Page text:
The people have spoken, and they are ready for a new Golden Globes host. Or at least, a different old host. Ricky Gervais, who returned after a three-year hiatus to host his fourth ceremony Sunday night, not only reverted to his old bag of tricks—lambasting Hollywood’s “disgusting, pill-popping, sexual deviant scum” and launching caustic insults at an unlucky few—he didn’t even do it to great effect. TIME’s TV critic Daniel D’Addario summed it up thusly: “It wasn’t offensive, which is what he wanted it to be. It was just a bore.”
Deadline reported that Gervais said, at an after-party, he’d already been asked back to host the Globes in 2017. But as long as no contracts have been signed and no final decision made, the Hollywood Foreign Press Association would do well to consider these alternatives.
Jennifer Lawrence and Amy Schumer
The best-friendship that blossomed, in 2015, between comedy it-girl Schumer and Hollywood it-girl Lawrence, complete with Jet Ski adventures and collaboration on a screenplay, is as close as the HFPA could get to being in touch with pop culture. Not only are both women funny, but their close friendship allows them to play off each other in a way that’s reminiscent of two much beloved hosts of Golden Globes past.
Eva Longoria and America Ferrera
This bright idea struck during last night’s show, when Longoria and Ferrera, who headline the new NBC shows Telenovela and Superstore, respectively, pulled off a lighthearted but cutting bit about Hollywood’s propensity to refer to Latina actresses as interchangeable. What more does a Golden Globes host require beyond an ability to upbraid Hollywood without alienating it?
The cast of the new Ghostbusters movie
Four hosts may be too many. And the collective star power of Kristen Wiig, Melissa McCarthy, Kate McKinnon and Leslie Jones may be too much for one stage. But just think about it. Ghostbusters Director Paul Feig cast these actresses because they are among the funniest people in comedy and because he believed in their potential for blistering onscreen chemistry. If anything could restore the night to the boozy fun it once was, it’s this comedic dream team.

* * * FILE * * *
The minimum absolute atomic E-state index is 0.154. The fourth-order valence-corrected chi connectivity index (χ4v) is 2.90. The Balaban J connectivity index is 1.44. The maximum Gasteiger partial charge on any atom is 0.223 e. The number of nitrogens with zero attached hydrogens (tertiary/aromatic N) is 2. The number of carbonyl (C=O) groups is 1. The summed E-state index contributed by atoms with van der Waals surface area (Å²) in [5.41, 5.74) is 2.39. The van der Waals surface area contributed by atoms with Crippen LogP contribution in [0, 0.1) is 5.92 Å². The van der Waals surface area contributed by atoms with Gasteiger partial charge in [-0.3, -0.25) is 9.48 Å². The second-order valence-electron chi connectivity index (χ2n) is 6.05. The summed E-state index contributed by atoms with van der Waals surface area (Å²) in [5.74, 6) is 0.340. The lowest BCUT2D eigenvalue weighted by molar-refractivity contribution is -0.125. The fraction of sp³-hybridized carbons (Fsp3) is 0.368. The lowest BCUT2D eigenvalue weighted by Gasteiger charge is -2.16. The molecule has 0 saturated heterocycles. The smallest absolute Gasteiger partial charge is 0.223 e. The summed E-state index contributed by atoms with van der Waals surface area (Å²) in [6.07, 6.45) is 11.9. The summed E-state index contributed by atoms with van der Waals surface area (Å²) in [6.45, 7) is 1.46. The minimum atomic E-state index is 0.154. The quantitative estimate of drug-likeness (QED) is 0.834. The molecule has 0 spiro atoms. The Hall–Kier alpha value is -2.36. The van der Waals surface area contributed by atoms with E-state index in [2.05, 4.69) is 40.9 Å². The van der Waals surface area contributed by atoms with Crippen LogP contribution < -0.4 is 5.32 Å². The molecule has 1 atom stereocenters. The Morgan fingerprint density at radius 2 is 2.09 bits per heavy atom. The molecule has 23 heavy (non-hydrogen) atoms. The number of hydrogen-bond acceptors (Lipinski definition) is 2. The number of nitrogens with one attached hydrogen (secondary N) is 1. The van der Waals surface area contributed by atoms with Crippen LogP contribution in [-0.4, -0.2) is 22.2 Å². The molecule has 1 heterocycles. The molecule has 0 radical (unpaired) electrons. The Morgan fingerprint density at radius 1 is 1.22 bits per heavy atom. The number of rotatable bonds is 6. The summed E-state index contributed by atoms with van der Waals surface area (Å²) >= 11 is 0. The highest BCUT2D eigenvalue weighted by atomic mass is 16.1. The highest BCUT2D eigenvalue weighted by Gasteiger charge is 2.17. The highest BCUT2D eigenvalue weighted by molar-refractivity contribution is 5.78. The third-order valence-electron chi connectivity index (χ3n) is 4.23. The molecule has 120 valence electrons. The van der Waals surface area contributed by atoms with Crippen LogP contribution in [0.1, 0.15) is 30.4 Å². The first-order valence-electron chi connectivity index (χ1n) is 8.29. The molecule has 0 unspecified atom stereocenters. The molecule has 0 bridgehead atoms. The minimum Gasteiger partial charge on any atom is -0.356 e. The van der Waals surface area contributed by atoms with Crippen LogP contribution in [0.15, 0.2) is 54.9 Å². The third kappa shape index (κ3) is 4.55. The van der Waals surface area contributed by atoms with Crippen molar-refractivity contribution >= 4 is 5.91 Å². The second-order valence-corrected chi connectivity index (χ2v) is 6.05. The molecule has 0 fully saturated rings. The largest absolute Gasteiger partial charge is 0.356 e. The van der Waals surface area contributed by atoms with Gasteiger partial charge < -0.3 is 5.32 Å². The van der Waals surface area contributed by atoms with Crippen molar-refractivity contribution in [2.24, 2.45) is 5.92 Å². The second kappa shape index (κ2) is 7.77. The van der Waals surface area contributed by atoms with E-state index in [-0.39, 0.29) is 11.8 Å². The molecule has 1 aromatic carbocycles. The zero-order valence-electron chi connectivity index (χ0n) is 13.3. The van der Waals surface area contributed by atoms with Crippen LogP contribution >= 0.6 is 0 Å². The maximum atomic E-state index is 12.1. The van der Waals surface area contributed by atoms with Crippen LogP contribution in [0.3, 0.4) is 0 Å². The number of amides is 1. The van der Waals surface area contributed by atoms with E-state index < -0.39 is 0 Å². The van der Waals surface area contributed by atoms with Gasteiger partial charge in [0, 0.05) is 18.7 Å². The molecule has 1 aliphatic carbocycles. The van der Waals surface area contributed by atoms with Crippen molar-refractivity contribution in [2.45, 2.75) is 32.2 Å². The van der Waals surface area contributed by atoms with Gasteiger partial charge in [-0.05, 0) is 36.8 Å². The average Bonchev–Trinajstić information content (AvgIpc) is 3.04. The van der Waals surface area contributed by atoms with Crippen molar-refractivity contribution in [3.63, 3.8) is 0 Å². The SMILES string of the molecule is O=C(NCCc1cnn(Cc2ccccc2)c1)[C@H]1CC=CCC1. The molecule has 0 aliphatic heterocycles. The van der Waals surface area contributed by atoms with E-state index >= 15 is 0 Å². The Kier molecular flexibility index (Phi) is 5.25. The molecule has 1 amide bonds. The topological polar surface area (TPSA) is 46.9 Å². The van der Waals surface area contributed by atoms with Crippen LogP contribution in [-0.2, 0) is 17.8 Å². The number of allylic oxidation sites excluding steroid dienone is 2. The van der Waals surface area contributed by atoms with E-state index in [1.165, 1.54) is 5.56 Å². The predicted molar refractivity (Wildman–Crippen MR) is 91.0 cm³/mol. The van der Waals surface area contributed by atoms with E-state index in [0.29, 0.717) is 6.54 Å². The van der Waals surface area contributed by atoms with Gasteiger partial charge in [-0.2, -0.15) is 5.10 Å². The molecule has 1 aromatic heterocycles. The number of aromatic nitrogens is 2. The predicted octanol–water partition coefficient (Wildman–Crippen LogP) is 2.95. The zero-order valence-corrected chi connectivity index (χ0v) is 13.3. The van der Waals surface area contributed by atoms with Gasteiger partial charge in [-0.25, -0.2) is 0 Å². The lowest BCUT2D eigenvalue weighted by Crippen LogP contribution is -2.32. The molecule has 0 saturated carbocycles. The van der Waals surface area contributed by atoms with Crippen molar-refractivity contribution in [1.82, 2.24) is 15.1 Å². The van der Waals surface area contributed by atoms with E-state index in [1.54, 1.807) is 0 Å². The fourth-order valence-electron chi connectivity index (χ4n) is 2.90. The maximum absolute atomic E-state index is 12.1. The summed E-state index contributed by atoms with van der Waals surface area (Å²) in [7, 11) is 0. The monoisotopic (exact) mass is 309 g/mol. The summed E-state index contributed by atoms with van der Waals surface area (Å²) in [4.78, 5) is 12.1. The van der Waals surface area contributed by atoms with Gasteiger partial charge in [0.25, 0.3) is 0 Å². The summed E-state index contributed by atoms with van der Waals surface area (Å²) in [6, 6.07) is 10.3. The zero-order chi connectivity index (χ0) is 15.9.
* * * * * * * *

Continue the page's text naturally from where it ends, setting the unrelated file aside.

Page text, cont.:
Keegan-Michael Key and Jordan Peele
Despite the fact that they are collaborating on two movies and a new TV show, the comedy duo has been sorely missed by fans since the fifth and final season of Key and Peele aired in 2015. Adding a hosting collaboration to their repertoire would not only be welcomed by their ever-expanding fanbase, but it would satisfy those who have enjoyed Gervais’ mockery of Hollywood but seek a fresh way of doing it. Tackling serious issues—from police racism to education—with an approach that makes viewers simultaneously laugh and wince from the hard truths behind the laugh is one of Key and Peele’s greatest talents.
She may only be in her mid-twenties, but Williams is used to being the youngest in the room. She was the youngest correspondent on The Daily Show, a gig she nailed so well that many hoped she’d be in the running to replace Jon Stewart when he stepped down in 2015 (Williams herself said she felt underqualified to fill that seat). Between her comedy cred with the Upright Citizens Brigade, proving her chops as an actress on Girls and the recent indie film People Places Things and her satirical brand of political humor, Williams would be a welcome replacement for the old guard.
Notaro might not share the widespread fame of other contenders, but the comedian’s star is on the rise, between her viral 2012 stand-up set, a recent HBO special and a semi-autobiographical comedy she created for Amazon. Her deadpan, low-key sense of humor would be a change of pace for the Globes, but it might serve as a nice counterbalance to the frenetic energy brought by many of the night’s stars and nominees. She also penned a list of reasons why she should host the Oscars, which may have been a joke, but we’re more than down to take it seriously.
Amy Poehler and Tina Fey
They may be done with the Golden Globes, but the Golden Globes doesn’t need to be done with them. Fey said last year that despite the fun they’d had, she and Poehler were ready to move on. But, as Gervais’ return last night proved, an ending can turn out to be nothing more than a brief hiatus. As James Poniewozik described them after their hosting gig in 2013, Poehler and Fey were “hilarious without overshadowing the show, pointed without being mean-spirited and surprising without trying too hard.” It’s a recipe which can only be repeated by its very creators themselves.
- The Fall of Roe and the Failure of the Feminist Industrial Complex
- The Ocean Is Climate Change’s First Victim and Last Resort
- Column: 6 Proven Ways to Reduce Gun Violence
- Ads Are Officially Coming to Netflix. Here's What That Means for You
- Jenny Slate on the Unifying Power of a Well-Heeled Shell Named Marcel
- Column: The FDA's Juul Ban May Not be a Pure Public Health Triumph
- What the Supreme Court’s Abortion Decision Means for Your State